As Venezuelan socialist strongman Nicolas Maduro consolidates his power at home, he may have very big problems from countries abroad — especially the United States.
Speaking from his Bedminster, New Jersey, golf club, President Donald Trump on Friday warned the Venezuelan leader that a military option was on the table if Maduro continued to crack down on dissidents and subvert the nation’s democracy.
“They have many options for Venezuela — and, by the way, I’m not going to rule out a military option,” Trump said, according to The Washington Post.
“We’re all over the world, and we have troops all over the world in places that are very, very far away. Venezuela is not very far away, and the people are suffering, and they’re dying. We have many options for Venezuela, including a possible military option, if necessary.”
When a reporter asked the president whether such an action would be U.S.-led, Trump was more reticent.
“We don’t talk about it, but a military operation, a military option is certainly something that we could pursue,” he said.
Well, talk about a surprise for the media.
The move comes as pressure builds on the beleaguered Venezuelan president, who was the chosen successor of Hugo Chavez, after a vote last month established an all-powerful constituent assembly to redraft the country’s constitution.
The nature of the election ensured the assembly was packed with individuals loyal to Maduro, which means 2017 local elections and the 2018 presidential election are almost certain to be canceled — essentially turning the elected Maduro into a dictator.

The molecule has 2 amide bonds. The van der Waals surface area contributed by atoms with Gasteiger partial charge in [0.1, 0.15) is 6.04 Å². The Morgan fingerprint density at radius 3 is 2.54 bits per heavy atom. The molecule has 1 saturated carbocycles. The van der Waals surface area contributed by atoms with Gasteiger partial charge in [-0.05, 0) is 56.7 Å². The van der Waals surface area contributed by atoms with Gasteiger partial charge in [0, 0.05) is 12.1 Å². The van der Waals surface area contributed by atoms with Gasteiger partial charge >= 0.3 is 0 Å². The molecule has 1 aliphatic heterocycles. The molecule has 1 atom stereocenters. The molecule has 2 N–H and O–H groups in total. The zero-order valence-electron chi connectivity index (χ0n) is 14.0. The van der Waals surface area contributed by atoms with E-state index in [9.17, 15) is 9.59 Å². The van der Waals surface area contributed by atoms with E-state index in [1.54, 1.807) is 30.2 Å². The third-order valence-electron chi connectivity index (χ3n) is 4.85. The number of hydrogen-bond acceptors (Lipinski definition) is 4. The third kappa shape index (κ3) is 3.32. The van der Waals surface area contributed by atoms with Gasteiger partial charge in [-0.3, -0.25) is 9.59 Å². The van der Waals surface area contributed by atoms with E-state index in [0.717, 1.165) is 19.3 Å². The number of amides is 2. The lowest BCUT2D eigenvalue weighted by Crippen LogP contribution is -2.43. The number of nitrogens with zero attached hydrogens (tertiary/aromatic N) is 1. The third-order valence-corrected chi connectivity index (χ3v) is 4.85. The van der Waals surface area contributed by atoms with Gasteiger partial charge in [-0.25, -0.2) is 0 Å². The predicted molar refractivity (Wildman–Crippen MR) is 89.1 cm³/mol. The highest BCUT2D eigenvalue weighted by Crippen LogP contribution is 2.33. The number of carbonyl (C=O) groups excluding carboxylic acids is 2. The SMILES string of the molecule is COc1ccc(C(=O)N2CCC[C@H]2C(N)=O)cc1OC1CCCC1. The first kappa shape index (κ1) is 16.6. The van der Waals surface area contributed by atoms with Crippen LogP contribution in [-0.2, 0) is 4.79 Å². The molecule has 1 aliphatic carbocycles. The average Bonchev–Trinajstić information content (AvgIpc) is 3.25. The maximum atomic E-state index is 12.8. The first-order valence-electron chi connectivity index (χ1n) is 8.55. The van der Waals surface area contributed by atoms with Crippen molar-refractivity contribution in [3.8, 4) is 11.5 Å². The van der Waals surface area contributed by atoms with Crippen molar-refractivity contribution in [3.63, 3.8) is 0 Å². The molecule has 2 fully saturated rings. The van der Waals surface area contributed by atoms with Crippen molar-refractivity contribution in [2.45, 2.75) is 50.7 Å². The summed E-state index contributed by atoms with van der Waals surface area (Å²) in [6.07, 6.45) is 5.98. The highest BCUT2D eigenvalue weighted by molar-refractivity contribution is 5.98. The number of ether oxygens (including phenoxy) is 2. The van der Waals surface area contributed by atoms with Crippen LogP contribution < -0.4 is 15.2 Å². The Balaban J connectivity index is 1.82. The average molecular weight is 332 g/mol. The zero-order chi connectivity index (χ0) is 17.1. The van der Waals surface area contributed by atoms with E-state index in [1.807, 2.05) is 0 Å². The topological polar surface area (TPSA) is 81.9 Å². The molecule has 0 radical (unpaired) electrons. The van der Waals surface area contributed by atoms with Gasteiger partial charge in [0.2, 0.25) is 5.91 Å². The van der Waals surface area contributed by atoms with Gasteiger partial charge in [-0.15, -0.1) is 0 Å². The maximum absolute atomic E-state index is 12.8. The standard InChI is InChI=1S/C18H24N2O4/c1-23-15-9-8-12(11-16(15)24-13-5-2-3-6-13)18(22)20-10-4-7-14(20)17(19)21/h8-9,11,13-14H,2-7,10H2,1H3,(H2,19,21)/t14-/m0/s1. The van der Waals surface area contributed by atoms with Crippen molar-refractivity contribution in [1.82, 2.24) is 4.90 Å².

Maduro has tried to reach out to Trump in recent weeks, according to Fox News, even saying he wanted to meet with the president to patch up the relationship between Venezuela and the United States after a new round of sanctions. On Friday, Maduro even tried to call the president, according to the White House, although President Trump said he wouldn’t accept the call until “democracy is restored in that country. “
“Since the start of this administration, President Trump has asked that Maduro respect Venezuela’s constitution, hold free and fair elections, release political prisoners, cease all human rights violations, and stop oppressing Venezuela’s great people,” a White House statement from press secretary Sarah Huckabee Sanders on the attempted call read, according to The Hill.
“The Maduro regime has refused to heed this call, which has been echoed around the region and the world. Instead Maduro has chosen the path of dictatorship.
“The United States stands with the people of Venezuela in the face of their continued oppression by the Maduro regime,” the statement continued. “President Trump will gladly speak with the leader of Venezuela as soon as democracy is restored in that country.”
Given that Maduro is faced with hyperinflation and pervasive dissent throughout the streets of Venezuela, that’s not good news for the nascent dictator.
And, if Trump’s talk of a military option is more than a threat, the rebuffed phone call could be the least of Maduro’s concerns.
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